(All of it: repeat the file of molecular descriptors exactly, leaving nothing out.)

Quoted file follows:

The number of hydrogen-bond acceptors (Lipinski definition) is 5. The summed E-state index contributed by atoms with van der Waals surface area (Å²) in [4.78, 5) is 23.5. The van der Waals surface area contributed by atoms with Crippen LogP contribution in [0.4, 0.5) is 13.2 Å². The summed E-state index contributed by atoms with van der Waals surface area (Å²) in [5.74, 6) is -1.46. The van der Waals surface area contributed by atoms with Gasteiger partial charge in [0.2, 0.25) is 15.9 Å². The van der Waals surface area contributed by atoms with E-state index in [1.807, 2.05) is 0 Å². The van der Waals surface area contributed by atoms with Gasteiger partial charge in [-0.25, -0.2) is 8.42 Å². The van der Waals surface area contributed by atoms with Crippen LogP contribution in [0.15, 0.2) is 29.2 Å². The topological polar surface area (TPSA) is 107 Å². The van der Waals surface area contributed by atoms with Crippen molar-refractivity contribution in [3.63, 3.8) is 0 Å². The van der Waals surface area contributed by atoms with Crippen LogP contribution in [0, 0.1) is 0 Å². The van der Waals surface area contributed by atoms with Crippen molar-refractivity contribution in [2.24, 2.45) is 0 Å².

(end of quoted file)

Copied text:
The number of hydrogen-bond acceptors (Lipinski definition) is 5. The summed E-state index contributed by atoms with van der Waals surface area (Å²) in [4.78, 5) is 23.5. The van der Waals surface area contributed by atoms with Crippen LogP contribution in [0.4, 0.5) is 13.2 Å². The summed E-state index contributed by atoms with van der Waals surface area (Å²) in [5.74, 6) is -1.46. The van der Waals surface area contributed by atoms with Gasteiger partial charge in [0.2, 0.25) is 15.9 Å². The van der Waals surface area contributed by atoms with E-state index in [1.807, 2.05) is 0 Å². The van der Waals surface area contributed by atoms with Gasteiger partial charge in [-0.25, -0.2) is 8.42 Å². The van der Waals surface area contributed by atoms with Crippen LogP contribution in [0.15, 0.2) is 29.2 Å². The topological polar surface area (TPSA) is 107 Å². The van der Waals surface area contributed by atoms with Crippen molar-refractivity contribution in [3.63, 3.8) is 0 Å². The van der Waals surface area contributed by atoms with Crippen LogP contribution in [0, 0.1) is 0 Å². The van der Waals surface area contributed by atoms with Crippen molar-refractivity contribution in [2.24, 2.45) is 0 Å².